Photograph by Niklas Daniel, AP

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A few days before a fatal skydiving accident in Eloy, Arizona, a group of 63 women set a record in the same place by plunging head first while holding hands.

Photograph by Niklas Daniel, AP

Fatal Skydiving Collision Highlights Risks of Large Group Jumps

Deaths in Arizona underscore challenges of crowded skies.

On December 3, two skydivers were killed when they collided in mid-air over southern Arizona, after participating in a large-scale jump of many skydivers from multiple aircraft. The incident has raised questions about the safety of such large-scale jumps.

"In general, there is very little, if anything, in FAA regulations that covers jumpers once they leave the aircraft," says Federal Aviation Administration (FAA) spokesperson Ian Gregor. He said the FAA's Flight Standards District Office in Scottsdale, Arizona, is investigating the accident, with a focus on "whether the parachutes were properly packed by the appropriate person."

According to news reports, two of the skydivers smacked into each other at about 4 p.m. over the town of Eloy, a popular skydiving area about halfway between Phoenix and Tucson. Sgt. Brian Jerome of the Eloy police force told the media that the skydivers hit each other about 200 feet from the ground, causing their parachutes to collapse. One participant was said to be dead on the scene, while the other was said to have died later in a nearby hospital.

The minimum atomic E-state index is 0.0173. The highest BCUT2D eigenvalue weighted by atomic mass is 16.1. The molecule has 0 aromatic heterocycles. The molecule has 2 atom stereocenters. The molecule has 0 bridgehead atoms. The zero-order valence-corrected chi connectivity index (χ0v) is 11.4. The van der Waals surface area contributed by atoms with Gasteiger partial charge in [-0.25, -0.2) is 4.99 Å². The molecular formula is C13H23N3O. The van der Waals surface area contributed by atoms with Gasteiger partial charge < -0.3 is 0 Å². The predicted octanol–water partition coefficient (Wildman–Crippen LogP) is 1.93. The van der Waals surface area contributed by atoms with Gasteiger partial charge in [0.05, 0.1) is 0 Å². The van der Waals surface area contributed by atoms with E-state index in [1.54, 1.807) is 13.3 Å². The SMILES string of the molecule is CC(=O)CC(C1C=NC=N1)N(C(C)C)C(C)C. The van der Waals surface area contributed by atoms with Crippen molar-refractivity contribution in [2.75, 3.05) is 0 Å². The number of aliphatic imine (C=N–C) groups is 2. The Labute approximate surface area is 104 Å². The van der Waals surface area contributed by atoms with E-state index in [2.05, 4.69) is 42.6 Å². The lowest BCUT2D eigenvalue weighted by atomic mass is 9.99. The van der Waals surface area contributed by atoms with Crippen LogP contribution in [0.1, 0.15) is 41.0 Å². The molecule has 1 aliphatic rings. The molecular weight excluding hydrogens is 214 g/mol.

Nancy Koreen, director of sport promotion for the U.S. Parachuting Association, said that "probably close to 200" skydivers had jumped from multiple airplanes. "I don't know the exact number ... but they were doing larger jumps," she said.

National Geographic spoke with Koreen about the safety of her sport.

How common are multi-jumps, as the media seems to be calling it when more than one person jumps out of a plane?

That's not a term we use. I would say that 95 percent of skydives are people jumping out of the plane at the same time.

And when it comes to large numbers of people skydiving at once, are there particular challenges to that?

There are more parachutes trying to land at the same time, so you have to make sure to have more clear airspace, to not collide with other skydivers.

Skydivers generally use a landing pattern [as they approach the ground], similar to an aircraft coming into a landing, and the goal is to make the flight predictable so other skydivers in the air know what other people are doing. It's something skydivers learn as students, for safe flights and landings. Obviously, the more people there are at the same time, the more traffic there will be.

Is it well known that collisions can cause a parachute to deflate?


If the chute does deflate, is there any way to reinflate it?

Often they will just reinflate themselves if you get clear of what you collided with. It takes a few seconds for air to fill the chute back up. It varies based on the nature of the collision and how the parachute is affected, how tangled it gets, how much it deflates, a lot of variables.

How much experience do you need before doing a large group jump?

Obviously, it requires quite a bit of experience to do larger group jumps. You have to have a lot of hours skydiving.

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